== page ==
Heat a large stock pot over medium heat. Add olive oil and heat thru. Add garlic and sautee until golden brown, about 2 minutes. Add kale and sautee until lightly braised, about 3 minutes. Deglace pan with a splash of dry vermouth and stir until evaporated.

Add meatballs, beans and seasoning to pot. Add chicken and beef broth and bring to a simmer. Reduce heat to low, cover and simmer 30 minutes, adding water as necessary. Serve hot.

Thursday, January 22, 2009

Swedish Meatballs

When I decided to cook the short ribs last week, The Spouse asked me what my goals were for the Cook's Illustrated subscription. I thought about half a second and then said "To try and make every recipe in them. I want to test America's Test Kitchen."

The only problem I have with ATK is, frankly, they use high and full-fat ingredients. The original recipe for this called for heavy cream, ground pork, ground beef, a ton of vegetable oil for frying, blah blah. I don't cook like that because we don't eat stuff like that.

So, this recipe is a slimmed-down version of the original. I substituted ground turkey for the ground pork and ground beef. I used skim milk instead of cream. I ALSO doubled the recipe for the meatballs and reserved half for the Italian Wedding Soup that I'll be making this weekend - which means I also eliminated the brown sugar from the meatballs. I also did not use milk, brown sugar or lemon juice in the sauce.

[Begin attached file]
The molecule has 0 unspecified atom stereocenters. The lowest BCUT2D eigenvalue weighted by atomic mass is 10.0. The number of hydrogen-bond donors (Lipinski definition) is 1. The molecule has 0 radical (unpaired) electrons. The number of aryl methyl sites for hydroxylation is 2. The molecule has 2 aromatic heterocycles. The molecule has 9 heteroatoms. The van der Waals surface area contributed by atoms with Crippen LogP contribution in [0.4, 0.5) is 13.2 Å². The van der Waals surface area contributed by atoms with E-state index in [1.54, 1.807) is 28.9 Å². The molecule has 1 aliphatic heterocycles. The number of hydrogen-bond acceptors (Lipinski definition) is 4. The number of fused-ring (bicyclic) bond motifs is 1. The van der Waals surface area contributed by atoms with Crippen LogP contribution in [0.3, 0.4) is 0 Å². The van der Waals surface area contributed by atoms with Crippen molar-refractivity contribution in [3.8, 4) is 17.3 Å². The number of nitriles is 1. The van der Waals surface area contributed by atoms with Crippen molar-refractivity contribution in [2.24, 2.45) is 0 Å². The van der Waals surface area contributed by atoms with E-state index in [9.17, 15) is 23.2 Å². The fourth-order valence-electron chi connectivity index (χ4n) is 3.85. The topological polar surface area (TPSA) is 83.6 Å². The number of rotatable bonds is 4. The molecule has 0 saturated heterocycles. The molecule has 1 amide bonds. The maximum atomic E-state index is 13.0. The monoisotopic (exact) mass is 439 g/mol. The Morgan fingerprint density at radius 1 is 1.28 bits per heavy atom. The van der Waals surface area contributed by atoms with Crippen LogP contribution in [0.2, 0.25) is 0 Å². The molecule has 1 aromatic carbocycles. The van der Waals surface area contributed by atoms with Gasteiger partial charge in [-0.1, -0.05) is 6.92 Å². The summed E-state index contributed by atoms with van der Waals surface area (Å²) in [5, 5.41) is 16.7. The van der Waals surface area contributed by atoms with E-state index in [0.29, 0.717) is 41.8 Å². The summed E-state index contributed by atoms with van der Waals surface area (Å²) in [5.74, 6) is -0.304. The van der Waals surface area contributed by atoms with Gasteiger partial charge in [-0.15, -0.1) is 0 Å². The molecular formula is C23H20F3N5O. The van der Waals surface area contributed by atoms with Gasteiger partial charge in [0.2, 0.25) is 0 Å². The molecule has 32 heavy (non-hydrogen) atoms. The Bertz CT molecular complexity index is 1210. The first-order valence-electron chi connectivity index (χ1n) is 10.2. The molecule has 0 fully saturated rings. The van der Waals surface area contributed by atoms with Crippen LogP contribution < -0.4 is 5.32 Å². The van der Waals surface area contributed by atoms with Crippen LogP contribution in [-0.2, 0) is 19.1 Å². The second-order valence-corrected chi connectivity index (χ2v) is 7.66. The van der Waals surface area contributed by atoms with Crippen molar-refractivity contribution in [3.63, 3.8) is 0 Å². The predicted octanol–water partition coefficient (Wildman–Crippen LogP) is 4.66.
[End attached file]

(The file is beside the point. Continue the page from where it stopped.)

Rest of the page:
Another big change was the method of cooking. I'm usually not a "fussy" chef - flip once halfway thru and be done with it. However, when I tried the recommended cooking directions, I ended up with flat pancakes, not balls. So what I ended up doing was constantly going around the pan in a circle, flipping and turning the meatballs in order to get them to retain their shape.

IMO, even with using extra-lean ground turkey breast, the meatballs were delightfully springy and moist. Nothing was missed by using leaner types of meat.

Swedish Meatballs

2 large eggs
1/2 cup milk
2 large slice sandwich bread , crusts removed and bread torn into 1-inch pieces